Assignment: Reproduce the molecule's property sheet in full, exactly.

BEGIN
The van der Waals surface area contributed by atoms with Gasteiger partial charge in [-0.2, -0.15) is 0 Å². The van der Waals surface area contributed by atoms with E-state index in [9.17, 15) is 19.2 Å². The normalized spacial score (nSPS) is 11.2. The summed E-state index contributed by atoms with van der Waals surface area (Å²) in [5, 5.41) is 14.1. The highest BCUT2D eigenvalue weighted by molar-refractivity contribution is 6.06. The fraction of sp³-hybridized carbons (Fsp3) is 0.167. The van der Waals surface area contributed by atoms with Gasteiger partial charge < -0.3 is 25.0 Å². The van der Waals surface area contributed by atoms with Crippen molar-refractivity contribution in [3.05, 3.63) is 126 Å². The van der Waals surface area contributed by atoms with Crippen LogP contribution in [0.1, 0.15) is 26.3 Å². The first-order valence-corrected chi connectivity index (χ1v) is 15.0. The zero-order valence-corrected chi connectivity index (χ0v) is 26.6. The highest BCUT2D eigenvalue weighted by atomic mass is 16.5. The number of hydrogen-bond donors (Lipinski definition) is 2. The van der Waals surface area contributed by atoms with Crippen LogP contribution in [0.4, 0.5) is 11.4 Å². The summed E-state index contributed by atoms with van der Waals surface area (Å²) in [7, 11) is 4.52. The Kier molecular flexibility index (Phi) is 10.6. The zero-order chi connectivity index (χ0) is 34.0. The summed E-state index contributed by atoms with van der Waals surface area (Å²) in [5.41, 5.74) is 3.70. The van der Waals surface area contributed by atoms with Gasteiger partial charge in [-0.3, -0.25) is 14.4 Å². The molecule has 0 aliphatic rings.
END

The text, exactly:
The van der Waals surface area contributed by atoms with Gasteiger partial charge in [-0.2, -0.15) is 0 Å². The van der Waals surface area contributed by atoms with E-state index in [9.17, 15) is 19.2 Å². The normalized spacial score (nSPS) is 11.2. The summed E-state index contributed by atoms with van der Waals surface area (Å²) in [5, 5.41) is 14.1. The highest BCUT2D eigenvalue weighted by molar-refractivity contribution is 6.06. The fraction of sp³-hybridized carbons (Fsp3) is 0.167. The van der Waals surface area contributed by atoms with Gasteiger partial charge < -0.3 is 25.0 Å². The van der Waals surface area contributed by atoms with Crippen molar-refractivity contribution in [3.05, 3.63) is 126 Å². The van der Waals surface area contributed by atoms with Crippen LogP contribution in [0.1, 0.15) is 26.3 Å². The first-order valence-corrected chi connectivity index (χ1v) is 15.0. The zero-order valence-corrected chi connectivity index (χ0v) is 26.6. The highest BCUT2D eigenvalue weighted by atomic mass is 16.5. The number of hydrogen-bond donors (Lipinski definition) is 2. The van der Waals surface area contributed by atoms with Crippen LogP contribution in [0.4, 0.5) is 11.4 Å². The summed E-state index contributed by atoms with van der Waals surface area (Å²) in [7, 11) is 4.52. The Kier molecular flexibility index (Phi) is 10.6. The zero-order chi connectivity index (χ0) is 34.0. The summed E-state index contributed by atoms with van der Waals surface area (Å²) in [5.41, 5.74) is 3.70. The van der Waals surface area contributed by atoms with Gasteiger partial charge in [-0.3, -0.25) is 14.4 Å². The molecule has 0 aliphatic rings.